‘folklore:’ fantastical little tales of love and loss

August 28, 2020

Taylor Swift’s “folklore” feels like that rare beam of sunlight that you quietly appreciate in the midst of a brewing thunderstorm—a story told in a small bedroom with the curtains drawn to keep out the rain and lightning. But outside of just feelings alone, Swift’s “folklore” is an absolute lyrical and musical masterpiece that has rightfully climbed to the top of Billboard’s Charts. 

Announced and released on July 24, Swift swept away countless listeners—both longtime and new fans—with an album composed in a time of quarantine and social distancing. In a total of 16 tracks, “folklore” ventures away from Swift’s previous pop aesthetic and instead explores the softer, quieter folk/indie genre. As a result, Swift’s songwriting comes through the strongest in this album, accompanied by the gentler sounds of acoustic guitar and piano that comes with the territory.

True to the album’s name, “folklore” focuses on fictional stories: a child comforting a traumatized friend, an angry wife discovering her husband’s affair, a man wandering in a hopeless exile and, recurring throughout the album, the story of teenagers caught in a love triangle that doesn’t feel like something out of an overrated CW show. Memorable lines abound in this album, weaving the songs together into beautiful, multi-faceted tales.

One particularly notable tale takes form in the fourth track “exile,” a collaboration between Justin Vernon (Bon Iver) and Swift. Vernon’s low, deep tones contrast sharply with Swift’s own higher pitch, the two voices spinning a tale of lovers separating and seeing each other from across a room. There is clear anguish on both sides. With haunting lyrics such as “I think I’ve seen this film before, and I didn’t like the ending” and “you’re not my homeland anymore, so what am I defending now?,” “exile” stands out as the emotional punch of the album.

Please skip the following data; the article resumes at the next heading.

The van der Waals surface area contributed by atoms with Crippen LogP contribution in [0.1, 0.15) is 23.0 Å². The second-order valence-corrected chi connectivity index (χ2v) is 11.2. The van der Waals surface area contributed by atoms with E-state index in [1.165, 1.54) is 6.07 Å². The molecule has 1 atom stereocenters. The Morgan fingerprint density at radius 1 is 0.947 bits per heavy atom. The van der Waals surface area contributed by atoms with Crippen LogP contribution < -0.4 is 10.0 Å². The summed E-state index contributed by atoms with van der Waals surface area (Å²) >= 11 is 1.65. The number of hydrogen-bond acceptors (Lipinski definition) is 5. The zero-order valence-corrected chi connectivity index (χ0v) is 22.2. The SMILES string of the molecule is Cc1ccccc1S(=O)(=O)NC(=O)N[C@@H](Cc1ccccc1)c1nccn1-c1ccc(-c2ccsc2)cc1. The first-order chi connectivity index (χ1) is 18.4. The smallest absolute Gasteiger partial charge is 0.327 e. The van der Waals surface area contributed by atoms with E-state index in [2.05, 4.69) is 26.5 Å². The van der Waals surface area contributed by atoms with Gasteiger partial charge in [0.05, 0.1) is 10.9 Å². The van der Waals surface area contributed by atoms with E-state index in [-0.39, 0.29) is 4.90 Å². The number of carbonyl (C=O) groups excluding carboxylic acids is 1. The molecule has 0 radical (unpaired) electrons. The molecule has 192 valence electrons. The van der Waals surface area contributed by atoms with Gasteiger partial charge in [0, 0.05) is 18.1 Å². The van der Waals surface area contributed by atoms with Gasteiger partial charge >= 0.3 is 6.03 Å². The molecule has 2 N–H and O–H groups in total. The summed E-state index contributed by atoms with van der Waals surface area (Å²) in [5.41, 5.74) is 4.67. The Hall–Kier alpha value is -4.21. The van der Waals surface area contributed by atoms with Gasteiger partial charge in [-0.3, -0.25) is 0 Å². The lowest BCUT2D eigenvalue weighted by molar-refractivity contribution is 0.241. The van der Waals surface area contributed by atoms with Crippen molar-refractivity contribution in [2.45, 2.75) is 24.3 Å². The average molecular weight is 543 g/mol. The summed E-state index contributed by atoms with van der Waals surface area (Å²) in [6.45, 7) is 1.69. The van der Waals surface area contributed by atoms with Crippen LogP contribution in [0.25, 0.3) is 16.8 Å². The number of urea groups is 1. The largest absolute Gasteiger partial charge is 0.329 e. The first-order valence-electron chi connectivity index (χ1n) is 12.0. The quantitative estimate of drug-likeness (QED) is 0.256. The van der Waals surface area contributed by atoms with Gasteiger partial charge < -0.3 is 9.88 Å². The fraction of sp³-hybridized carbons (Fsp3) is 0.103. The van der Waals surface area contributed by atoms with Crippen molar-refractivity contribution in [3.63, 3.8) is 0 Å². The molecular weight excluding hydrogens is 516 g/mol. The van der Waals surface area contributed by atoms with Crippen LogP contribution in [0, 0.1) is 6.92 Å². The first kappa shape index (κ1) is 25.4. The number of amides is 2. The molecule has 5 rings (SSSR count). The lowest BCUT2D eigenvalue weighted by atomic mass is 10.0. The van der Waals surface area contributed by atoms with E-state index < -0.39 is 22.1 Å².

Listeners get the first hint of Swift’s storytelling abilities in “cardigan,” the first perspective of the love triangle of “folklore.” Starting off with soft tones, Swift spins the tale of someone welcoming back, to put it bluntly, a cheater. Her voice grows stronger, louder with the third verse as her character finds the chastened love back at her porch: “I knew you’d miss me once the thrill expired, and you’d be standing in front porch light, and I knew you’d come back to me.”

The response to “cardigan” takes form in “betty,” a guitar- and harmonica-dominant tune reminiscent of Swift’s earlier country days. Listeners find themselves in the perspective of the one who hurt the narrator of “cardigan,” and Swift paints a picture of a 17-year-old apologizing. The chorus, an out-of-breath rush of lyrics—“Would you have me? Would you want me? Would you tell me to go f*ck myself or lead me to the garden?”—mimics the speech of any teenager stumbling for the right words. While listeners can’t quite forget what this narrator did to hurt the protagonist of “cardigan,” they still find themselves feeling a bit hopeful and cheerful for this particular character, especially when Swift changes the key at the end of the song to signal the eventual making-up of the two lovers. And, of course, the outro—“standing in your cardigan”—gives the listeners the sense that perhaps this couple managed after all.

The third perspective of the love triangle, and perhaps the most intriguing of them all, takes form in “august”: a summer-y, breathy masterpiece that recalls memories of a summer love that wasn’t quite meant to be. Swift explores the perspective of the final member of the love triangle, the one who the narrator of “betty” had cheated the narrator of “cardigan” with. Despite the cheerful strums and upbeat drum in the background, the lyrics are wistful, bittersweet: “so much for summer love and saying ‘us’ ‘cause you weren’t mine to lose.” Here, listeners find themselves once more in an interesting perspective of Swift’s creation—and instead of bashing the “other woman” of the relationship, we find ourselves sympathizing with the situation. In that way, “august” signals a new level of maturity in Swift’s songwriting tradition: the delve into a separate perspective rather than villainizing it brings out the complexities of the story, therefore making this tale an interesting one to behold.

But no matter the content of the songs themselves, Swift’s storytelling remains true: listeners are immersed in the fantastical little tales of love and loss, and for that, the songs of “folklore” will be replayed and re-listened by those always searching for a good story. 

Menu Title